(b) details of the agency’s authority, if any, to act on behalf of the work-seeker, including whether, and if so, upon what terms it is authorised to enter into contracts.
(c) a statement as to whether the agency is authorised to receive money on behalf of the work-seeker;
(d) details of any fee which may be payable by the work-seeker to the agency for work-finding services including – The amount or the method of calculation of the fee a description of the particular work-finding service to which the fee relates; the circumstances, if any, in which refunds or rebates are payable to the work-seeker, the scale of such refunds or rebates (or state that no refunds are payable). The position regarding cancellations. the method of payment of the fee and, if the fee is to be deducted from the work-seeker’s earnings received by the agency, the circumstances in which it is to be so deducted; a statement as to whether the work-seeker is required to give notice to terminate the contract between the work-seeker and the agency and, if so, a statement as to the length of the notice required; The agency cannot sub-contract any of their rights without the written consent of the work-seeker (artist)

 

2. The Agreement with Hirer
There is an obligation of the agency to agree terms in advance with the Hirer and to make sure that any engagement is suitable for the work-seeker ( Regulations 16 &17). Regulation 18 provides that an agency must obtain details from the hirer in advance about any engagement before the introduction of any work-seeker and Regulation 19 provides that an agency cannot introduce or supply a work-seeker to a hirer unless it has obtained confirmation of basic information about the work seeker (see 4 below). Where the Hirer and the Agency are connected (for example part of the same group of companies, or where the agent and hirer are related) the agent must make the work seeker aware of this ( Regulation 26).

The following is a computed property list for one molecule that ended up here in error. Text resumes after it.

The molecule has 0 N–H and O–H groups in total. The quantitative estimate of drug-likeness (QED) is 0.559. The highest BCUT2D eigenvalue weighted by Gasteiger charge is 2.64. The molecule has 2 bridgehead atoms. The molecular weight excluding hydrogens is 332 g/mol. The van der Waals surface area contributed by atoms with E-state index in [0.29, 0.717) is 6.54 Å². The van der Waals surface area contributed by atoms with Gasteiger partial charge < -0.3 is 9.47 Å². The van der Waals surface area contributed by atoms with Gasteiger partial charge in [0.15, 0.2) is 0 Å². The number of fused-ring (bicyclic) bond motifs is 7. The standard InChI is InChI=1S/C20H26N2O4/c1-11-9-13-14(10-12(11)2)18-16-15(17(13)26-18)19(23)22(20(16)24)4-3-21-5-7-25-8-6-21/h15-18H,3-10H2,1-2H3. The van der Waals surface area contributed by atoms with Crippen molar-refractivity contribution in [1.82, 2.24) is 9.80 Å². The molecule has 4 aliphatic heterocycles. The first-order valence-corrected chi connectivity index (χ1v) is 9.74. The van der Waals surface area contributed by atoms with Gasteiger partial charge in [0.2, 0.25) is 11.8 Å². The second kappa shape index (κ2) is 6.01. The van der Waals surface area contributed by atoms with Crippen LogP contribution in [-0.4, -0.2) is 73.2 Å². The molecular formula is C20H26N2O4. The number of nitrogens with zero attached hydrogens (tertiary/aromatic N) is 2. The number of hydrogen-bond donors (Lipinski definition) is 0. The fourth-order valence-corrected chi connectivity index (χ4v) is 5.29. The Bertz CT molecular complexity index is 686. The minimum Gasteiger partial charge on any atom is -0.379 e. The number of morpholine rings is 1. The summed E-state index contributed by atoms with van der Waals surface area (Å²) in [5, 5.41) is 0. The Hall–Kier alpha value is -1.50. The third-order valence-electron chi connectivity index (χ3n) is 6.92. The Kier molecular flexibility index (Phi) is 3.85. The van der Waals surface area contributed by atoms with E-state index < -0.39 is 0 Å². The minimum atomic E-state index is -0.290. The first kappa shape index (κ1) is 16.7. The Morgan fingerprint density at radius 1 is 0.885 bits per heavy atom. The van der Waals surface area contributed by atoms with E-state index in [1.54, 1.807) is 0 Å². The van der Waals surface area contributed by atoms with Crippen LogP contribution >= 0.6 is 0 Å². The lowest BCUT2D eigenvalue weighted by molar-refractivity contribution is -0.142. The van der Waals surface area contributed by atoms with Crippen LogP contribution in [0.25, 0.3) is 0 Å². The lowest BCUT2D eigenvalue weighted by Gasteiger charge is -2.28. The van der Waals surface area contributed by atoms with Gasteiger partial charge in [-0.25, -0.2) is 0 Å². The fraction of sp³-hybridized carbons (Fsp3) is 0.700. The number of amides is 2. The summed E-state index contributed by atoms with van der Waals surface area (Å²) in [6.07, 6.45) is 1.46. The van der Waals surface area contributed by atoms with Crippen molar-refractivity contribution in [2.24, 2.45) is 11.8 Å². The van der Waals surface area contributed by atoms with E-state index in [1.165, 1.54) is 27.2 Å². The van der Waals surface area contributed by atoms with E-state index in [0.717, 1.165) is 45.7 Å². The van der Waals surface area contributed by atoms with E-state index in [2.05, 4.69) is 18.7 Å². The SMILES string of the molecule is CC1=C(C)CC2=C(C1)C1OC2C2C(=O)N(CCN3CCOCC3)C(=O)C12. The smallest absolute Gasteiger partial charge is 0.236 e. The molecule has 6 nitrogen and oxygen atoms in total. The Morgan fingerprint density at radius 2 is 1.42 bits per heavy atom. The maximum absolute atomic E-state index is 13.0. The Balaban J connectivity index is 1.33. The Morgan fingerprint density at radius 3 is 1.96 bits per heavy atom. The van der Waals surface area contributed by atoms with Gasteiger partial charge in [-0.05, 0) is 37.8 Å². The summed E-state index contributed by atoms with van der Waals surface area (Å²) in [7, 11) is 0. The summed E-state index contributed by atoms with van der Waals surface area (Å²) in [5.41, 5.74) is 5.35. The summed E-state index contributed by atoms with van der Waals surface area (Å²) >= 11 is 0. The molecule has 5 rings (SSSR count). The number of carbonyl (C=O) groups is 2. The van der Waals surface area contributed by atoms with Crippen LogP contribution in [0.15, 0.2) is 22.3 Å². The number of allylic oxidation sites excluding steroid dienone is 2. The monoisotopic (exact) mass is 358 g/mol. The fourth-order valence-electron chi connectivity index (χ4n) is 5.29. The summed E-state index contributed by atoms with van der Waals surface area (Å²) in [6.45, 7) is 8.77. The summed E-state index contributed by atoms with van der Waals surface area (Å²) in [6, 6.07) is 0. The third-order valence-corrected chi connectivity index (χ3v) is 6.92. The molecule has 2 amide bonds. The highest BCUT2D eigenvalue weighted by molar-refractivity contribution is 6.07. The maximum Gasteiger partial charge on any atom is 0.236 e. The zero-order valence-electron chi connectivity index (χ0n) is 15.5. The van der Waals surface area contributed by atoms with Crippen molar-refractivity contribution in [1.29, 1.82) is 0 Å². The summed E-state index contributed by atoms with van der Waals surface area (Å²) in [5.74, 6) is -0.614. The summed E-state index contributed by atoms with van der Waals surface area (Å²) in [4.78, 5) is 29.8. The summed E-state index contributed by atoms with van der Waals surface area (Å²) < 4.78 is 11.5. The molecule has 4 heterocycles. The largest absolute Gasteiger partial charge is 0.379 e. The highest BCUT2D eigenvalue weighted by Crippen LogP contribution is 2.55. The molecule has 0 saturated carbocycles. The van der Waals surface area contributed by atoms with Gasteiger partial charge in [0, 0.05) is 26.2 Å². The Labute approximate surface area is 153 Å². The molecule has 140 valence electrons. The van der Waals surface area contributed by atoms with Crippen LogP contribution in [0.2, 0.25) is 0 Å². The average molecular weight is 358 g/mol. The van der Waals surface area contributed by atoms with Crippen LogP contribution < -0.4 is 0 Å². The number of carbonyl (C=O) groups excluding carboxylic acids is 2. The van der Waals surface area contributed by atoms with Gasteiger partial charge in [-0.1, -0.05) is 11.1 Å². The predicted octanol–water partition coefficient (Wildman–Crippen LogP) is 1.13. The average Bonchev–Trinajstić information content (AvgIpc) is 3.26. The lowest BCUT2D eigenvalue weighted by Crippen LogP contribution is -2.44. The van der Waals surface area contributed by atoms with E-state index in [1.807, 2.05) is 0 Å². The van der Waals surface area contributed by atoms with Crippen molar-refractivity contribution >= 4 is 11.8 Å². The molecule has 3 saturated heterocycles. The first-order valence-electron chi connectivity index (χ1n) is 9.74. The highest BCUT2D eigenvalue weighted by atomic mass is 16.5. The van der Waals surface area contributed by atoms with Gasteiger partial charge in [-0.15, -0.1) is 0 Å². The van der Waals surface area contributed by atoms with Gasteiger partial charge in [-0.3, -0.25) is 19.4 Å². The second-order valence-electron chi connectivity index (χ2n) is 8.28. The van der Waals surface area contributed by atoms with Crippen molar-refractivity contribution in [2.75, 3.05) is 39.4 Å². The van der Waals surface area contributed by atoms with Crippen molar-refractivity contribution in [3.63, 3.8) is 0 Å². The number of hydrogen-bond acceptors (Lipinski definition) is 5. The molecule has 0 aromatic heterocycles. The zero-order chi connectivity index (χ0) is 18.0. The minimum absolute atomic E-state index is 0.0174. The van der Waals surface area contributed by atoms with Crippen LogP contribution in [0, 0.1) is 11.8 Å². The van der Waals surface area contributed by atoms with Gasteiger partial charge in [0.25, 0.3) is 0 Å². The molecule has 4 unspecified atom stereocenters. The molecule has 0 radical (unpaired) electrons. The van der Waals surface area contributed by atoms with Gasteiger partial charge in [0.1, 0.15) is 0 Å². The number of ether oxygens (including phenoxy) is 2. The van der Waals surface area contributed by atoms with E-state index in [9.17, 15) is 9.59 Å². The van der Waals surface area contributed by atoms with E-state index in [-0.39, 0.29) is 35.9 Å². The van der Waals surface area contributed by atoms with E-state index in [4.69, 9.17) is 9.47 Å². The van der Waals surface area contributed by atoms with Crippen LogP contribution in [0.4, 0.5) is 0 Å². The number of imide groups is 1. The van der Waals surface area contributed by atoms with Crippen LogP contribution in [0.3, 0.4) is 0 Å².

3. Entering into a Contract on Behalf of a Client
Where an agency enters into a contract on behalf of a work-seeker with a hirer, or on behalf of a hirer with a work-seeker, the agency shall ensure that the terms of the contract are notified to their client as soon as is reasonably practicable and in any event no later than the end of the fifth business day following the day on which the agency entered into the contract. The agency must keep all records relating to an engagement (including contracts, letters, statements) for at least one (1) year and these must be produced within two (2) days of request by the artist (work seeker).

 

4. An Obligation to Keep Proper Records
Regulation 29 (detailed in Schedules 4 and 5) provide that an agency is obliged to keep records for both work-seekers and hirers including basic details of work-seekers such as their name, address, age (if under 22), experience and the terms agreed with the work-seeker.

There are also a number of provisions which relate to the keeping and preserving of accounts.

If an agency is receiving client’s money it must be kept in a client account. Any monies received must be paid into the client account within two (2) days. Payments to the work seeker (artist) should be within ten (10) days after the engagement, not from receipt. If any clients monies are paid to a third party (i.e. any tour suppliers) then written agreement from the artist must be obtained. If monies are held for more than thirty (30) days a statement must be sent to the artist and interest will accrue and be paid to the artist: although no definition of interest calculation is given. Only artist’s payments and commissions can be kept in the client account and separate account ledgers must be kept with a monthly statement available to the Artist. An Employment Agency/Business must have an annual audit and all financial records must be kept for six (6) years.

 

This article is for general information only and should not be treated as legal advice.
The full document can be seen at: http://www.hmso.gov.uk/cgi-bin/htm_hl.pl?DB=hmso-new&STEMMER=en&WORDS=employ+agenc+&COLOUR=Red&STYLE=s&URL=http://www.hmso.gov.uk/si/si2003/draft/20038313.htm#muscat_highlighter_first_match

Ben Challis is the Editor of Law Updates and a music industry lawyer. Paul Fenn is a professional agent in the music industry at the Asgard Agency in London.

See also an article by Richard Taylor of the Simkins Partnership at: http://www.simkins.co.uk/articles/RHTPerformSportModel.aspx